Autonomous Semi-Trucks Are Shaping the Industry for the Long Haul

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Amundsen Davis Transportation Alert

Autonomous Semi-Trucks are Shaping the Industry for the Long Haul Autonomous, or self-driving, vehicles are not a new concept. Companies such as Mercedes Benz, BMW, and Tesla have reshaped the automobile industry by producing and selling autonomous vehicles equipped with the newest AI technology. Truck companies have followed suit and are speeding ahead of federal regulations with plans for a major expansion this year. Their goal is to revolutionize America’s supply chain with faster transport of goods and unburdening of liability based on human limitation or error. With over 7.95 million people working in the industry and more than 750,000 motor carriers with active drivers who either lease or own trucks, the impact of autonomy will be significant.

The National Highway Traffic Safety Administration (NHTSA) has voiced support for automated vehicles and expect them to enhance public safety. Advocates of AI technology, big truck manufacturers, and transportation experts all agree that the benefits to the trucking industry are great and include:

  • Streamlining supply chain efficiency;
  • Improving road safety and reducing driver fatigue;
  • Maximizing productivity and performance;
  • Cutting fuel and insurance costs;
  • Increasing the number of deliveries and hauls;
  • Protecting data and security; and
  • Optimizing allocation of resources for faster decision-making.

The benefits, however, are not without concern. Drivers fear being replaced and losing their jobs. Industry leaders are wary of liability issues for the trucking companies that put the trucks on the road and the companies that create AI software that automate the trucks. Questions concerning the use of automated semi-trucks remain unanswered and comprehensive regulations are nonexistent.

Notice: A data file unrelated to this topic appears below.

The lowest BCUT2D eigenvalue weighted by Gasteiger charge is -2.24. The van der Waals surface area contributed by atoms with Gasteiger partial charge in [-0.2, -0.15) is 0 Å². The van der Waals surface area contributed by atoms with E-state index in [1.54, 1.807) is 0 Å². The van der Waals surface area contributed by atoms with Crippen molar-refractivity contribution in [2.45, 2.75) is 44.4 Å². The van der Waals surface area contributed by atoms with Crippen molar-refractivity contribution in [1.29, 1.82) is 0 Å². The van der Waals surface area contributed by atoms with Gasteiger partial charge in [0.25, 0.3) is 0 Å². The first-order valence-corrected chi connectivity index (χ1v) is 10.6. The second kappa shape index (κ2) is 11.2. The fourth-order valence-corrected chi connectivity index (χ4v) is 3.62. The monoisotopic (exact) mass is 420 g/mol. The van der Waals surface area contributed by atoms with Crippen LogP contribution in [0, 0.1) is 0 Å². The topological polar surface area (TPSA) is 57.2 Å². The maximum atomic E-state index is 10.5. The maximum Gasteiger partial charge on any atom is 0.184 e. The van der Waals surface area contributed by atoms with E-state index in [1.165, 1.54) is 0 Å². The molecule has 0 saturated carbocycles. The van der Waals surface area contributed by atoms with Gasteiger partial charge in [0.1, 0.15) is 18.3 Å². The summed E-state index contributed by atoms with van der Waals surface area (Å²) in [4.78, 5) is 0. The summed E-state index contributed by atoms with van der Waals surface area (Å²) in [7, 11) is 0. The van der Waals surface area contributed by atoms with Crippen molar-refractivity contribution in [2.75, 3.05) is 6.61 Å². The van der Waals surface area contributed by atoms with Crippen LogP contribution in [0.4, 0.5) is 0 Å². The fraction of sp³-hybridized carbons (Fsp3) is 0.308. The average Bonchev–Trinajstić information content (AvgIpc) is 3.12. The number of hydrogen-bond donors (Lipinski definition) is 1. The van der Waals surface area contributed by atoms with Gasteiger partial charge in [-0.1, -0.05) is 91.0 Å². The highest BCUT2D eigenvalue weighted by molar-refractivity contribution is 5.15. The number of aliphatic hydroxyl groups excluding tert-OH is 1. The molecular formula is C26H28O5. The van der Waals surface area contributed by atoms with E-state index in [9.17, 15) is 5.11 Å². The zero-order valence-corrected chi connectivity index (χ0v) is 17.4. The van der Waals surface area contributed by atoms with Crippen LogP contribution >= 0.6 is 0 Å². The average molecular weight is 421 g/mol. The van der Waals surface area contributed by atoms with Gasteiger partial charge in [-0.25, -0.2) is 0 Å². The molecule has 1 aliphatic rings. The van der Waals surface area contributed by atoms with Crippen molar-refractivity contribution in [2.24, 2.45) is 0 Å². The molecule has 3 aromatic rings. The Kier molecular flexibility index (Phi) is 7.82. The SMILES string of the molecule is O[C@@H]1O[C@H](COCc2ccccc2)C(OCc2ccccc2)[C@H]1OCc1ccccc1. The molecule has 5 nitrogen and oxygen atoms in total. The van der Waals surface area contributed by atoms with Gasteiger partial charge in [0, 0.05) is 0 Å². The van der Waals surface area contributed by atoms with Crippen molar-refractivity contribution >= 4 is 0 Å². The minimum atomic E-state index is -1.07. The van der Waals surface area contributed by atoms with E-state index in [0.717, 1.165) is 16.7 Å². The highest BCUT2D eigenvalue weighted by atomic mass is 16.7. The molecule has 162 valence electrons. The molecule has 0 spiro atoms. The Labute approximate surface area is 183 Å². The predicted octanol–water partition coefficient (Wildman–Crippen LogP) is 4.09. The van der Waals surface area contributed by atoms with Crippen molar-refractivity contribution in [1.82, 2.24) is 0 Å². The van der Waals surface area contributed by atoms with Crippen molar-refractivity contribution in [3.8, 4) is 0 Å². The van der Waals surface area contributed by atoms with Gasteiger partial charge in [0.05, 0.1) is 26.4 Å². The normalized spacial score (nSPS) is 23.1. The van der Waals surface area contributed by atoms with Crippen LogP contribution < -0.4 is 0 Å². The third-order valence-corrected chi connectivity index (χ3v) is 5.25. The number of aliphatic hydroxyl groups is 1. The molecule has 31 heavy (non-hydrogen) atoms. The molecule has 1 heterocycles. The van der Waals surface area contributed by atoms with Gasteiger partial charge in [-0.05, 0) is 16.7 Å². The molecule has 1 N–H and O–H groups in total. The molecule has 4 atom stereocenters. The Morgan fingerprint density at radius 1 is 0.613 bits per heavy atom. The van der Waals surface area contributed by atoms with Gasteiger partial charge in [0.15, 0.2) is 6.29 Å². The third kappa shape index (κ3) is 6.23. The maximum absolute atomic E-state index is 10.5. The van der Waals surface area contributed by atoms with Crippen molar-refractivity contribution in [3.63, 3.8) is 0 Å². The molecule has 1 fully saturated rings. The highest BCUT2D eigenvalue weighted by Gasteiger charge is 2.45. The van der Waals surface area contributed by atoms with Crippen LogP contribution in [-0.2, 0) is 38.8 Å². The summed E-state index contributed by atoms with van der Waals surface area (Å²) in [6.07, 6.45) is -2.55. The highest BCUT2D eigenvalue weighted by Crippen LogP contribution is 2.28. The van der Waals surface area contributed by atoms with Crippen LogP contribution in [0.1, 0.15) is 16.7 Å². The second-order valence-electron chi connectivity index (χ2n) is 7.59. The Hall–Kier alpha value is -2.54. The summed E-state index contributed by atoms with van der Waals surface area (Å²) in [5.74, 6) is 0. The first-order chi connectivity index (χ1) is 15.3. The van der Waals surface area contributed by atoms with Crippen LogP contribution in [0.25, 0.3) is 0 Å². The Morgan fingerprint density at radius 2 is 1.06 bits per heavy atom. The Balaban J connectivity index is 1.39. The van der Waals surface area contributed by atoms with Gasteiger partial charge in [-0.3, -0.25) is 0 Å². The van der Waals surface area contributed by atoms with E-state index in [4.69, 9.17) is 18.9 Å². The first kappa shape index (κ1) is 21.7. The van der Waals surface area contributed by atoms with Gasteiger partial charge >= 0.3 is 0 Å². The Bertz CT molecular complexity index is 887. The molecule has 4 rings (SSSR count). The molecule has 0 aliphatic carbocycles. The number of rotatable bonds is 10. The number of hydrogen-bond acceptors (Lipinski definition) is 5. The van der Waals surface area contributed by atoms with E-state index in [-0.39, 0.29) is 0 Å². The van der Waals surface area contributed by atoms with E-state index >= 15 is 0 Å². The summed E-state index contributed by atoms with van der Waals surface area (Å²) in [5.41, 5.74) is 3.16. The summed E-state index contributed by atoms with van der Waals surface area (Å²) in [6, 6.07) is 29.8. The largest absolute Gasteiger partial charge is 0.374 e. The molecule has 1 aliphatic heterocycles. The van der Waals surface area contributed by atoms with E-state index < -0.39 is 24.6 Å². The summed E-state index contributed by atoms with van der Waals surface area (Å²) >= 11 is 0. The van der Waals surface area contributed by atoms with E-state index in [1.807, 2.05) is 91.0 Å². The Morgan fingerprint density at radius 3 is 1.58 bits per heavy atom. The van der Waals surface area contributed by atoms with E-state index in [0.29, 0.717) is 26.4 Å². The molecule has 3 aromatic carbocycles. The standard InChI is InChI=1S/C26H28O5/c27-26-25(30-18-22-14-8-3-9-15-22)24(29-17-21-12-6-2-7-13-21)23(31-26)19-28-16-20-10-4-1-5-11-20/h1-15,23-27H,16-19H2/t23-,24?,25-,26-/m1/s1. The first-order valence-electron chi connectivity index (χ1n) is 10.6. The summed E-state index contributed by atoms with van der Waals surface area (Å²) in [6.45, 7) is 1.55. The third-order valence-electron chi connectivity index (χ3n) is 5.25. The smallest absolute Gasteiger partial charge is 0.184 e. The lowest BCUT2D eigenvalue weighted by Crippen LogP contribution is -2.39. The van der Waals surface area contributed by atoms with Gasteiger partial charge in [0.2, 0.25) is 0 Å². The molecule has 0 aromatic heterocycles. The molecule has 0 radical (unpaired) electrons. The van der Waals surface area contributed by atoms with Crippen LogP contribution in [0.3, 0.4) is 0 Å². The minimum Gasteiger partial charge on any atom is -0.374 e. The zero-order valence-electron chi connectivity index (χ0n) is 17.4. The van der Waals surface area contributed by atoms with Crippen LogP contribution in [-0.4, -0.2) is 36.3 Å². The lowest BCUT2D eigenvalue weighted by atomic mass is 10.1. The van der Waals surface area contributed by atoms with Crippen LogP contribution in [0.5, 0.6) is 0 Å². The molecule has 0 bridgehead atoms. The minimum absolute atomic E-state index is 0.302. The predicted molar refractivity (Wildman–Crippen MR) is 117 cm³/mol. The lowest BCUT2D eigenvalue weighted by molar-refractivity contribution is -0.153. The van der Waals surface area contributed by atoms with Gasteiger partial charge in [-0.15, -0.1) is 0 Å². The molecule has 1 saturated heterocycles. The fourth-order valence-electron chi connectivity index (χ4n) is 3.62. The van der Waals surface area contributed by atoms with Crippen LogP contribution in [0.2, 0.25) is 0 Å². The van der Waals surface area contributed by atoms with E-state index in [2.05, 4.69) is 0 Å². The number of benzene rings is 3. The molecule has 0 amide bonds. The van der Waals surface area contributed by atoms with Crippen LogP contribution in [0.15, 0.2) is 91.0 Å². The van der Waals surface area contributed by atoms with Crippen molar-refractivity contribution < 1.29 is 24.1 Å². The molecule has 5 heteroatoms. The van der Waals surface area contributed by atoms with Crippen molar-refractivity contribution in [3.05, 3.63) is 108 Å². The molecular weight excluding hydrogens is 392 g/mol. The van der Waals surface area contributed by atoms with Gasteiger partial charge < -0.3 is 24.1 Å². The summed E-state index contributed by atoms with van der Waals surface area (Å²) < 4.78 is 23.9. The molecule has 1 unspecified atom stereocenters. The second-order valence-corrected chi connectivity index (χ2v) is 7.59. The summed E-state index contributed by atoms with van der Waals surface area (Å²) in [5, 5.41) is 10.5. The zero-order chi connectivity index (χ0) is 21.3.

The federal government has been clear that unless a state explicitly bans deployment of autonomous vehicles, there is no current regulation prohibiting their use. No state has gone so far as to ban driverless passenger vehicles or trucks. This means that companies can test and operate their vehicles across most states. Nearly two dozen states and counting, including Texas, Arizona, and Florida, specifically allow driverless operations. Sixteen states have no regulations specific to autonomous vehicles; while ten states, including California, Illinois, and New York, place limits on the use of autonomous vehicles.

Companies have been training their trucks in Texas since 2020. Autonomous long-haul trucks are already transporting packages and produce for large freight companies, approximately one hundred deliveries a week. By the end of this year, twenty fully autonomous trucks are expected to work the 240-mile stretch between Dallas and Houston. This will begin an enormous transition in the industry, which is experiencing change from various sources.

AI companies have even petitioned the Federal Motor Carrier Safety Administration (FMCSA) to exempt drivers from time limits behind the wheel if AI software is used in the truck. Drivers are currently allowed to drive up to eleven hours within a fourteen-consecutive-hour window. The difficulty with increasing driving time, even by one hour, or passing other relevant regulation is due in part to the classification of autonomous vehicles. Autonomous vehicles fall into one of six classifications, Level 0 being “no driving automation” and Level 5 being “full driving automation.” For regulation to be effective, it must address all levels. Historically, implementing regulations is a slow process, but AI waits for no one and is in it for the long-haul.


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